I couldn’t tell you the exact number off of the top of my head, but at any point in time, we probably have about 150 000 assets on our books, with a collective value of about R3bn, spread across 200-350 clients.

What other sectors and/or industries is the business servicing?

We are across most sectors. We are in manufacturing (Mercedes-benz, Nissan, BMW, Honda for instance), audit firms (PwC, EY), education (Universities of the Witwatersrand and Johannesburg), healthcare (Life Healthcare) — ultimately, we service large businesses and institutions with a thousand IT users and above.

What are some of the biggest challenges the business has had to overcome since the inception its 16 years ago?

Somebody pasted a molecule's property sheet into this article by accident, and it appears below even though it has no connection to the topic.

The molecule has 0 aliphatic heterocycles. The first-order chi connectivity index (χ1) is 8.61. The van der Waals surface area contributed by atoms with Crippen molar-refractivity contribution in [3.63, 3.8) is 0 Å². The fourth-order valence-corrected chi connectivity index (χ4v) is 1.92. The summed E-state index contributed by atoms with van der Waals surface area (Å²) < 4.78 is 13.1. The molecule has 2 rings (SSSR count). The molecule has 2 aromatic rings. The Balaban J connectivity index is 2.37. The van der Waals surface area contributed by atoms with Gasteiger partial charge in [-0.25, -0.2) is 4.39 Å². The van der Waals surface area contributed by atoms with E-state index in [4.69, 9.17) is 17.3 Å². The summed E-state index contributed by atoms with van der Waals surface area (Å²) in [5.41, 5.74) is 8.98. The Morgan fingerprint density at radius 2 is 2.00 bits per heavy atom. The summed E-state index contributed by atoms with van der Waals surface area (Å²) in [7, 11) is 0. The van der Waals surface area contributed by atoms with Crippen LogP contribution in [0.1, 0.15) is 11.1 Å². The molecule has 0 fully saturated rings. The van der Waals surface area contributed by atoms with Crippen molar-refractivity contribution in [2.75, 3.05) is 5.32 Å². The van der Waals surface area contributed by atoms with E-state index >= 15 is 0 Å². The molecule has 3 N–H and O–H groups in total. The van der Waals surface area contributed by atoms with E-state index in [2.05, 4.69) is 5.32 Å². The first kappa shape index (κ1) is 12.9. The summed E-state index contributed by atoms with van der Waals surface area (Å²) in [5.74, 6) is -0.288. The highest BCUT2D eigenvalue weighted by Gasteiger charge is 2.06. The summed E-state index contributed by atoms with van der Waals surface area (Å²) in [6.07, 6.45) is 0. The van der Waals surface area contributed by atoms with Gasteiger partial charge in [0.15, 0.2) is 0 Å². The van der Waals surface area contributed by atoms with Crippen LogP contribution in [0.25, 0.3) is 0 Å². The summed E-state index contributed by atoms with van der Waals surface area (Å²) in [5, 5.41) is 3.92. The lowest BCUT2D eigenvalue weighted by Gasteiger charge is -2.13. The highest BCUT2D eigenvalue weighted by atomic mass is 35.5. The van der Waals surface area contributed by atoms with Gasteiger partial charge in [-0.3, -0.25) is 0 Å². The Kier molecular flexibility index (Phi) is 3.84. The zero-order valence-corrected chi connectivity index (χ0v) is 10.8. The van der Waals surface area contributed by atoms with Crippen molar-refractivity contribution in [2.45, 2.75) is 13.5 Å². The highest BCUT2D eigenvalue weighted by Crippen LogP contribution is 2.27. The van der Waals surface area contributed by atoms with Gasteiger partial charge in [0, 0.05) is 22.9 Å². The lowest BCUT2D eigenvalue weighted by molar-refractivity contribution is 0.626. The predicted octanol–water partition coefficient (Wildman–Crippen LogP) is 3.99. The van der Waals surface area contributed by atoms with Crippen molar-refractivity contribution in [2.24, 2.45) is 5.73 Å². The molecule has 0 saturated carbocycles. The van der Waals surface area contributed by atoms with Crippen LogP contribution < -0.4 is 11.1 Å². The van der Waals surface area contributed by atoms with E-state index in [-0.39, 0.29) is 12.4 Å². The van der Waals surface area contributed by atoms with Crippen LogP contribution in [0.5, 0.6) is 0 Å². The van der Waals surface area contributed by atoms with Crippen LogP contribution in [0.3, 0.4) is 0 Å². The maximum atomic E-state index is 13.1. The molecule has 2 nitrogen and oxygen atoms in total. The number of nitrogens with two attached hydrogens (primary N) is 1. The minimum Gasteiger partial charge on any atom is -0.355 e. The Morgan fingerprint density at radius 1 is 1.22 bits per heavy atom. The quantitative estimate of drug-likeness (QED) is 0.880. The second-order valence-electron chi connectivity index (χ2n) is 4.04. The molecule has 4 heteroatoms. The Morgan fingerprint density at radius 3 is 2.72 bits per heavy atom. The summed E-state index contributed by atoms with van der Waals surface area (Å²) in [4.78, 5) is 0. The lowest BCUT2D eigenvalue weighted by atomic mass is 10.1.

Probably scaling and changing attitudes. With regard to the latter, what the company does was a new concept, so educating the market was a challenge. As a people, we are generally conservative. We want a new house, want to drive a new car — we are not a society that is driven by, for instance, access to things.

If you look at the Americans, they do not want to own most things but want access to them instead. So, they will rent everything, from their car (of which is a huge business in the States — not a lot of people own their cars but lease them) to property. They would even lease clothes or a bicycle (they would cycle for six months and then bring it back). 

As a people [South Africans], we have always been a conservative society and to get the mindset changed, that there is actually no value in owning an old computer (in three-year’s time it is obsolete, you would not know what to do with it after and even your kids would not want it) was difficult.